30 years of successful farm diversification
Editor Victoria Galligan visits a family business with a long track-record of farm diversification – the Owd Barn at Bispham, West Lancashire.
The Owd Barn has nearly 30 years of diversification behind it – but that doesn’t mean the Ashcroft family are resting on their laurels. Far from it in fact. As I sit down with the owners’ daughter, Helen Charlesworth, she explains that renovations are planned to further make use of the space in the barn which has become a popular visitor destination over the past three decades.
So when did the family decide to diversify, and what was the catalyst behind the decision?
Helen said: “My mum Brenda Ashcroft decided to diversify about 28 years ago – our family has had the farm for more than 300 years. Our ancestors the Stopforth brothers ran it, then it came to the Ashcrofts and my mum, dad, brothers and nephew are all involved in the business.
“It’s a 200-acre farm and we grow potatoes, cabbage, cauliflower, broccoli and sprouts which we sell in the farm shop and to market. We also grow cereals, and harvest hay and straw.”
As farm life can be unpredictable – Helen cites the floods of 2015/16 which ruined crops and left devastation in their wake as just one example – the decision to diversify was made in order to support the business through rough harvests.
Helen said: “The shops became back-up for the farm as it’s not always a reliable source of income. We’ve had a good year this year thanks to the warm weather. As we’re on moss land the soil kept its moisture and we achieved good prices. But it’s not like that every year!
“My mum started a farm shop back in 1990 when she saw a unique opportunity – the farm shop across the road had closed and she saw an opening in the market.
“We’re situated on a busy road and the barn was an ideal place to showcase our produce.”
It wasn’t an easy process to turn the 16th-century listed barn into a place suitable for a farm shop, but Helen’s mum Brenda Ashcroft was determined to make it work. It required the family to apply to the council for change of use to retail, and to work closely with English Heritage to ensure the preservation of the building. Planners and architects have been drafted in over the years as each change has been made, section by section, and the family have taken care to make sure the building has been well preserved.
Mum Brenda said: “The barn became no good for farming use really, as we couldn’t get a forklift through the doors. The modern machinery isn’t compatible with old buildings. But we haven’t changed it from the outside and we’ve kept it in good repair.”
After opening as a farm shop, and expanding the range of goods to include pet food, garden supplies and country clothing, the tea room was opened in 2002. The produce grown on the farm is used to make soups and other meals, and the spuds are a popular choice with regulars. Insta-worthy afternoon teas have led to people asking to hold baby showers and other social occasions, and the success of the tea shop led to the family deciding to change the last section of the barn, the loft (which was used for storage) into another seating area that has just been completed. It’s large enough to accommodate parties and functions, and has pushed the tea room covers up to 65.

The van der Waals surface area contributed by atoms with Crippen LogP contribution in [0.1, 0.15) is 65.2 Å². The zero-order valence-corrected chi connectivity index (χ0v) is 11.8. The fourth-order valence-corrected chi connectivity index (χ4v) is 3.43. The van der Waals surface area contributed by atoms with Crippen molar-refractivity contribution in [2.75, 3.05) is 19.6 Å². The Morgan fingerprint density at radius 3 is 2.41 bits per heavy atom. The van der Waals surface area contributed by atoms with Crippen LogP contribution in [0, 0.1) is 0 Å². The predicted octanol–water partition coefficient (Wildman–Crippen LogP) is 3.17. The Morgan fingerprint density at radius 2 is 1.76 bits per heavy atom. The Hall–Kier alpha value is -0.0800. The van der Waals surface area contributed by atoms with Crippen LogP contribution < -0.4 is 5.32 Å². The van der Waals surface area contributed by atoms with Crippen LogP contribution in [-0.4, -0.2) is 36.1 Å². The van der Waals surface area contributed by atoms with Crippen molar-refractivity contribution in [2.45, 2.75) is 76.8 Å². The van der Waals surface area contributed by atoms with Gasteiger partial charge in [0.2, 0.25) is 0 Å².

The upper level of the barn is used as a furniture and gift shop, making a wide range of products available. In fact, you can get pretty much anything at the Owd Barn – from handbags to fireplace accessories.
Helen says the stock changes with the seasons, so in the springtime the log burners make way for planters and garden fire pits.
Outside, the pond (which decades ago was used for the production of hemp to make ropes for ships, and is still sometimes used for irrigation!) provides a great backdrop to a seating area which is a great draw for visitors enjoying an ice cream or lunch in the hot weather.
Family all pitch in with farm diversification
The family members each have their role and Helen is a dab hand at marketing – mum Brenda says the younger generation bring new ideas and a quick glance on the website and socials prove her right.
So what does the future hold for the Owd Barn? Helen admits that they are running out of space and would love to provide another retail space – perhaps for hairdressers and beauty rooms. But that’s a dream, she tells me – for now!
I asked Helen what advice she would give to farmers who are thinking of diversification and she said: “You need to think of something different, and think about your unique selling point. We are near a busy road so we made use of the passing trade. If you’ve got views and are in a gorgeous, quiet location then perhaps try providing a remote getaway.”
Over the years a combination of opportunity, collaboration and sheer hard work has made the Owd Barn a success and diversifying has provided a safety net for the farm in tough times. It’s a great example of a successful business and the continuing demand from customers means the sky’s the limit!